Nathan Tia, a creative lead for Centric, a new-media agency, has never met his boss face to face. And it's not because he's an underperformer who hasn't been singled out for a pat on the back. It's because Tia, who works from home, was hired through a "virtual interview," conducted on the Internet-based virtual world Second Life.
For the uninitiated, Second Life is a 3-D virtual online world where more than half a million users create their own avatars who interact, build homes and businesses, participate in an economy - and now, get hired. As virtual worlds are being hailed as the next evolution of social media - a kind of MySpace 3.0 - they're being tapped by everyone from eBay to big staffing agencies as both a recruiting tool and a vehicle for "face to face" interviews.
"We saw it as a very cool and interactive way of allowing job seekers to interact with recruiters," says Louis Vong of the recruiting firm TMP Worldwide, which held at pair of Second Life job fairs last summer, attracting Fortune 500 employers such as eBay, Microsoft and Verizon, as well as more than 800 job seekers.
Interest in Second Life hiring has been building ever since, says Vong, whose firm plans a third fair in the coming months. He sees it as an ideal way to connect with young recruits.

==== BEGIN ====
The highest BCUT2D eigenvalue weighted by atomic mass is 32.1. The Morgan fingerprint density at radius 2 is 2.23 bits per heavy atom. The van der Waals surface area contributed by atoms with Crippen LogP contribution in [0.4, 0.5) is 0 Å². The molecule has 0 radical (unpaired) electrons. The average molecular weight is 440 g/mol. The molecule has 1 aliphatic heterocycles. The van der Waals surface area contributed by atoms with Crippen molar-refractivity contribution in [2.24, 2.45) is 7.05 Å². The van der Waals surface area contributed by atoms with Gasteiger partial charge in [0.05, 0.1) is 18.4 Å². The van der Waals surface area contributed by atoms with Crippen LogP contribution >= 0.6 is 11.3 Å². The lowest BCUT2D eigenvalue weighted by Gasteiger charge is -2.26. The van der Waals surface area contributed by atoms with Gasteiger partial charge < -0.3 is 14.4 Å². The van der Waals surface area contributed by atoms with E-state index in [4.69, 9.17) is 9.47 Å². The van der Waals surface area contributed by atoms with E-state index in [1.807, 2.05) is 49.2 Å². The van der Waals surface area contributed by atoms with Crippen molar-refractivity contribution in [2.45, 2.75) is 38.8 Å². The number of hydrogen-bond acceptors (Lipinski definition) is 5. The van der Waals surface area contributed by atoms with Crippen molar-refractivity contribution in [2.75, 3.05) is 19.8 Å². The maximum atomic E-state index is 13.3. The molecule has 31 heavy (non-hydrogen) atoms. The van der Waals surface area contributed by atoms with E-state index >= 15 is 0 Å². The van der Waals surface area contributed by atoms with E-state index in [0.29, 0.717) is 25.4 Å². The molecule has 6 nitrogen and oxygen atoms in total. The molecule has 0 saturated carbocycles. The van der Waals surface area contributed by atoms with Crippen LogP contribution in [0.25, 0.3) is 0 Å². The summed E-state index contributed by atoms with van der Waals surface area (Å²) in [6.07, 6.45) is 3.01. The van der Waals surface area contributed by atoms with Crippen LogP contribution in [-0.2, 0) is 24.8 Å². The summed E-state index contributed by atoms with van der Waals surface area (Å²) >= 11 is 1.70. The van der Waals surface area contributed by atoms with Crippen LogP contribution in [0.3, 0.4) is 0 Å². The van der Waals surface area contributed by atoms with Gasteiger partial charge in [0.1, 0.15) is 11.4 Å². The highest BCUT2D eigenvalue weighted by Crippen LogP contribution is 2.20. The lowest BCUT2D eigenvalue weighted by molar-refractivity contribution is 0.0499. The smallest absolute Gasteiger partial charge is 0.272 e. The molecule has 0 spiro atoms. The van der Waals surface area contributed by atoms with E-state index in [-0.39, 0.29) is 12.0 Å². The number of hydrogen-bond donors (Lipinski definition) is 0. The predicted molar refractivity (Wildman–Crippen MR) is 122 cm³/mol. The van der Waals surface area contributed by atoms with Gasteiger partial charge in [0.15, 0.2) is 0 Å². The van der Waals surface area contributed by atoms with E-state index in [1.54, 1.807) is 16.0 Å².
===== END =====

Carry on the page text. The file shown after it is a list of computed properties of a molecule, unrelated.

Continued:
"Gen Y's are already so immersed in technology, and Second Life is like a social network on steroids, so it really speaks to how they want to be reached," he says.
The global recruiting agency Manpower Inc. held its first Second Life job fair in November and will "definitely do another," says senior VP Tammy Johns, who hails the site as a new recruitment avenue.
"Virtual worlds remove a lot of the typical recruitment barriers and bring more people into the workforce," she says.
Second Life interviews are conducted in a real-time instant message format, with candidates typing answers as their avatar "interacts" with the interviewer. Ray Giordano, who recently landed a job as a resource chef with the food-management-services company Sodexho after attending a Second Life job fair, says he enjoyed the change of pace from a face-to-face interview.
"You don't have an interviewer staring down at you when you're answering the questions," he says. "And it was less stressful because you only had to focus on answering the questions, not whether you the interviewer thought your outfit was appropriate."
On the hiring end, a Second Life interview serves as a kind of filter for companies seeking tech-savvy candidates, says Jason Stoddard, the managing partner for Centric, who has made many hires for his agency through Second Life, including Tia.
"Anyone who is spending time on the site, which has a fairly cumbersome interface, must be technically savvy, so it's a great talent pool," he says.
And the method of interacting (think instant messaging on steroids) is more dynamic than a phone interview, says Arie Ball, vice president of talent acquisition for Sodexho.
"It's a better way to foster a connection than a phone interview," says Ball. "It's a real two-way interaction."
It also offers job seekers the opportunity to hobnob with power players they'd rarely meet in the real world, says Stoddard.